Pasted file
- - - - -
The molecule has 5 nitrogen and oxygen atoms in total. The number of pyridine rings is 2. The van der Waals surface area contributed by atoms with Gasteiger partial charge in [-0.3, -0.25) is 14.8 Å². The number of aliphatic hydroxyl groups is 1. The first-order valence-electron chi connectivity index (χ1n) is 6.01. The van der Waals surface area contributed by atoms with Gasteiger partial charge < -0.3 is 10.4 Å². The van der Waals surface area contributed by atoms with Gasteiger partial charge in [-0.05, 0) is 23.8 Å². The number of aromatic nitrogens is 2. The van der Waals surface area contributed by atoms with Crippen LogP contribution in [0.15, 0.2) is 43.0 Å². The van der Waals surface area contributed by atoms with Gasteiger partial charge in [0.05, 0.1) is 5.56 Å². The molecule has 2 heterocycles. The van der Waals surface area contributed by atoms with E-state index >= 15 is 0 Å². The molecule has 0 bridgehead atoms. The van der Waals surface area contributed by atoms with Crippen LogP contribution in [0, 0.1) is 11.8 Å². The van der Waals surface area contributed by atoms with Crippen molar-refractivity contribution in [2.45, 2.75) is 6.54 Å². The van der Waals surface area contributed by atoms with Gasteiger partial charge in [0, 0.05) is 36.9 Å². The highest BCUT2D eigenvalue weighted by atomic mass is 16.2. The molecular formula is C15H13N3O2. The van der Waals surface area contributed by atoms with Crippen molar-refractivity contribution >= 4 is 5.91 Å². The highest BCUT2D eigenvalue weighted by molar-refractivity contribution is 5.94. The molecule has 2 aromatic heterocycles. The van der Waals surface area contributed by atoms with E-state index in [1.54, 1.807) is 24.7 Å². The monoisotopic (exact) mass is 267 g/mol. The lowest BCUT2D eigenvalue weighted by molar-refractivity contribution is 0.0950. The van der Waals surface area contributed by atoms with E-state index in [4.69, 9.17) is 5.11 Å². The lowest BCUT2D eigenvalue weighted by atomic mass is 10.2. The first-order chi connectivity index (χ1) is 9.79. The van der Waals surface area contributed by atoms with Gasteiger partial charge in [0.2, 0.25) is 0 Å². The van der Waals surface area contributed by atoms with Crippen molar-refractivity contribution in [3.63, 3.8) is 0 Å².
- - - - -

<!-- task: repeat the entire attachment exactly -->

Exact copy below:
The molecule has 5 nitrogen and oxygen atoms in total. The number of pyridine rings is 2. The van der Waals surface area contributed by atoms with Gasteiger partial charge in [-0.3, -0.25) is 14.8 Å². The number of aliphatic hydroxyl groups is 1. The first-order valence-electron chi connectivity index (χ1n) is 6.01. The van der Waals surface area contributed by atoms with Gasteiger partial charge < -0.3 is 10.4 Å². The van der Waals surface area contributed by atoms with Gasteiger partial charge in [-0.05, 0) is 23.8 Å². The number of aromatic nitrogens is 2. The van der Waals surface area contributed by atoms with Crippen LogP contribution in [0.15, 0.2) is 43.0 Å². The van der Waals surface area contributed by atoms with Gasteiger partial charge in [0.05, 0.1) is 5.56 Å². The molecule has 2 heterocycles. The van der Waals surface area contributed by atoms with E-state index >= 15 is 0 Å². The molecule has 0 bridgehead atoms. The van der Waals surface area contributed by atoms with Crippen LogP contribution in [0, 0.1) is 11.8 Å². The van der Waals surface area contributed by atoms with Crippen molar-refractivity contribution in [2.45, 2.75) is 6.54 Å². The van der Waals surface area contributed by atoms with Gasteiger partial charge in [0, 0.05) is 36.9 Å². The highest BCUT2D eigenvalue weighted by atomic mass is 16.2. The molecular formula is C15H13N3O2. The van der Waals surface area contributed by atoms with Crippen molar-refractivity contribution >= 4 is 5.91 Å². The highest BCUT2D eigenvalue weighted by molar-refractivity contribution is 5.94. The molecule has 2 aromatic heterocycles. The van der Waals surface area contributed by atoms with E-state index in [1.54, 1.807) is 24.7 Å². The monoisotopic (exact) mass is 267 g/mol. The lowest BCUT2D eigenvalue weighted by molar-refractivity contribution is 0.0950. The van der Waals surface area contributed by atoms with E-state index in [4.69, 9.17) is 5.11 Å². The lowest BCUT2D eigenvalue weighted by atomic mass is 10.2. The first-order chi connectivity index (χ1) is 9.79. The van der Waals surface area contributed by atoms with Gasteiger partial charge in [0.2, 0.25) is 0 Å². The van der Waals surface area contributed by atoms with Crippen molar-refractivity contribution in [3.63, 3.8) is 0 Å².